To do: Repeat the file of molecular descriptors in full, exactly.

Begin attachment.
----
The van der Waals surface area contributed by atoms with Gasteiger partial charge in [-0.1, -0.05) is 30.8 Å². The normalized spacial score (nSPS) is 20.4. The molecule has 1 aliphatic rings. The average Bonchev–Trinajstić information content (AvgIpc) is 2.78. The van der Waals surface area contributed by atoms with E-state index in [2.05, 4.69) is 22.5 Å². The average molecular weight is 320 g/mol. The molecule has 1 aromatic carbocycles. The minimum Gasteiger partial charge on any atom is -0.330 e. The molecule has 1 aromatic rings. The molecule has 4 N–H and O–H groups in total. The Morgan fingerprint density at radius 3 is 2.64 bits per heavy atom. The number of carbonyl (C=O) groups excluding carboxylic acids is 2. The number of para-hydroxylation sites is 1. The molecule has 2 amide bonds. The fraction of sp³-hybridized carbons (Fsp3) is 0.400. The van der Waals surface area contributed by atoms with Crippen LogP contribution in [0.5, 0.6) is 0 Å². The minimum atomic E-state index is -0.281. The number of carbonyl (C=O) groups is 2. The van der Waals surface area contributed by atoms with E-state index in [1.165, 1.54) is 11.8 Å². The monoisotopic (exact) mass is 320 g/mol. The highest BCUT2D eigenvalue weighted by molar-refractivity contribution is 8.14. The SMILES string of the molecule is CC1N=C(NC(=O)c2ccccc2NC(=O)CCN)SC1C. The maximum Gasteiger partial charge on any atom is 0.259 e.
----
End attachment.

The van der Waals surface area contributed by atoms with Gasteiger partial charge in [-0.1, -0.05) is 30.8 Å². The normalized spacial score (nSPS) is 20.4. The molecule has 1 aliphatic rings. The average Bonchev–Trinajstić information content (AvgIpc) is 2.78. The van der Waals surface area contributed by atoms with E-state index in [2.05, 4.69) is 22.5 Å². The average molecular weight is 320 g/mol. The molecule has 1 aromatic carbocycles. The minimum Gasteiger partial charge on any atom is -0.330 e. The molecule has 1 aromatic rings. The molecule has 4 N–H and O–H groups in total. The Morgan fingerprint density at radius 3 is 2.64 bits per heavy atom. The number of carbonyl (C=O) groups excluding carboxylic acids is 2. The number of para-hydroxylation sites is 1. The molecule has 2 amide bonds. The fraction of sp³-hybridized carbons (Fsp3) is 0.400. The van der Waals surface area contributed by atoms with Crippen LogP contribution in [0.5, 0.6) is 0 Å². The minimum atomic E-state index is -0.281. The number of carbonyl (C=O) groups is 2. The van der Waals surface area contributed by atoms with E-state index in [1.165, 1.54) is 11.8 Å². The monoisotopic (exact) mass is 320 g/mol. The highest BCUT2D eigenvalue weighted by molar-refractivity contribution is 8.14. The SMILES string of the molecule is CC1N=C(NC(=O)c2ccccc2NC(=O)CCN)SC1C. The maximum Gasteiger partial charge on any atom is 0.259 e.